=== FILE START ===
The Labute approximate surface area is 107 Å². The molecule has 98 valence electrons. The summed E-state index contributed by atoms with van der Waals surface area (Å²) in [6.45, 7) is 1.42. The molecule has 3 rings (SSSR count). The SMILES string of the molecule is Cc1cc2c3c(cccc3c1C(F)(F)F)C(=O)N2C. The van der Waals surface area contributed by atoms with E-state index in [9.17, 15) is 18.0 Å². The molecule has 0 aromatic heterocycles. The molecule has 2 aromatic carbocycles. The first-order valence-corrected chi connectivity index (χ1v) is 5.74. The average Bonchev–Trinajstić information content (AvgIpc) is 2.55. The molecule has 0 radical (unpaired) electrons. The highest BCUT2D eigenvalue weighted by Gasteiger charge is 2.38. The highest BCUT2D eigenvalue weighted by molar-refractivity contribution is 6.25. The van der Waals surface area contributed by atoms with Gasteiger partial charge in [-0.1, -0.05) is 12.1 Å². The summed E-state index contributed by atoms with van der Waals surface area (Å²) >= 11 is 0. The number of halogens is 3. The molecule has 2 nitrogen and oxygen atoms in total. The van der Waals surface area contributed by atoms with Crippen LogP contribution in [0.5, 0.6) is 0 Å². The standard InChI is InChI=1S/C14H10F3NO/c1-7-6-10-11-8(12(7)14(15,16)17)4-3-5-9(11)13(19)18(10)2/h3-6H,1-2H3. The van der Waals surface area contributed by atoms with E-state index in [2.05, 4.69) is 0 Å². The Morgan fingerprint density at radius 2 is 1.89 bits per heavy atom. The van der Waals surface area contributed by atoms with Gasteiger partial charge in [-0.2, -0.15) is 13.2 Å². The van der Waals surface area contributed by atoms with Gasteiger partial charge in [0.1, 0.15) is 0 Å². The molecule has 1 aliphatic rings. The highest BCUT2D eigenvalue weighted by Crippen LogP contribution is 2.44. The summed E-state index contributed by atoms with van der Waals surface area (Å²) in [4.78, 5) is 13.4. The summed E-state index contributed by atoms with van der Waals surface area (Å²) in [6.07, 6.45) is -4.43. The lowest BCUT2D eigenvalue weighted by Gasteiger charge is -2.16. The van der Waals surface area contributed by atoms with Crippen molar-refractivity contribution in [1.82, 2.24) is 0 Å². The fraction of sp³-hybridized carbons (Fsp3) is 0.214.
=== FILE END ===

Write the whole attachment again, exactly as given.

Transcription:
The Labute approximate surface area is 107 Å². The molecule has 98 valence electrons. The summed E-state index contributed by atoms with van der Waals surface area (Å²) in [6.45, 7) is 1.42. The molecule has 3 rings (SSSR count). The SMILES string of the molecule is Cc1cc2c3c(cccc3c1C(F)(F)F)C(=O)N2C. The van der Waals surface area contributed by atoms with E-state index in [9.17, 15) is 18.0 Å². The molecule has 0 aromatic heterocycles. The molecule has 2 aromatic carbocycles. The first-order valence-corrected chi connectivity index (χ1v) is 5.74. The average Bonchev–Trinajstić information content (AvgIpc) is 2.55. The molecule has 0 radical (unpaired) electrons. The highest BCUT2D eigenvalue weighted by Gasteiger charge is 2.38. The highest BCUT2D eigenvalue weighted by molar-refractivity contribution is 6.25. The van der Waals surface area contributed by atoms with Gasteiger partial charge in [-0.1, -0.05) is 12.1 Å². The summed E-state index contributed by atoms with van der Waals surface area (Å²) >= 11 is 0. The number of halogens is 3. The molecule has 2 nitrogen and oxygen atoms in total. The van der Waals surface area contributed by atoms with Crippen LogP contribution in [0.5, 0.6) is 0 Å². The standard InChI is InChI=1S/C14H10F3NO/c1-7-6-10-11-8(12(7)14(15,16)17)4-3-5-9(11)13(19)18(10)2/h3-6H,1-2H3. The van der Waals surface area contributed by atoms with E-state index in [2.05, 4.69) is 0 Å². The Morgan fingerprint density at radius 2 is 1.89 bits per heavy atom. The van der Waals surface area contributed by atoms with Gasteiger partial charge in [-0.2, -0.15) is 13.2 Å². The van der Waals surface area contributed by atoms with Gasteiger partial charge in [0.1, 0.15) is 0 Å². The molecule has 1 aliphatic rings. The highest BCUT2D eigenvalue weighted by Crippen LogP contribution is 2.44. The summed E-state index contributed by atoms with van der Waals surface area (Å²) in [4.78, 5) is 13.4. The summed E-state index contributed by atoms with van der Waals surface area (Å²) in [6.07, 6.45) is -4.43. The lowest BCUT2D eigenvalue weighted by Gasteiger charge is -2.16. The van der Waals surface area contributed by atoms with Crippen molar-refractivity contribution in [1.82, 2.24) is 0 Å². The fraction of sp³-hybridized carbons (Fsp3) is 0.214.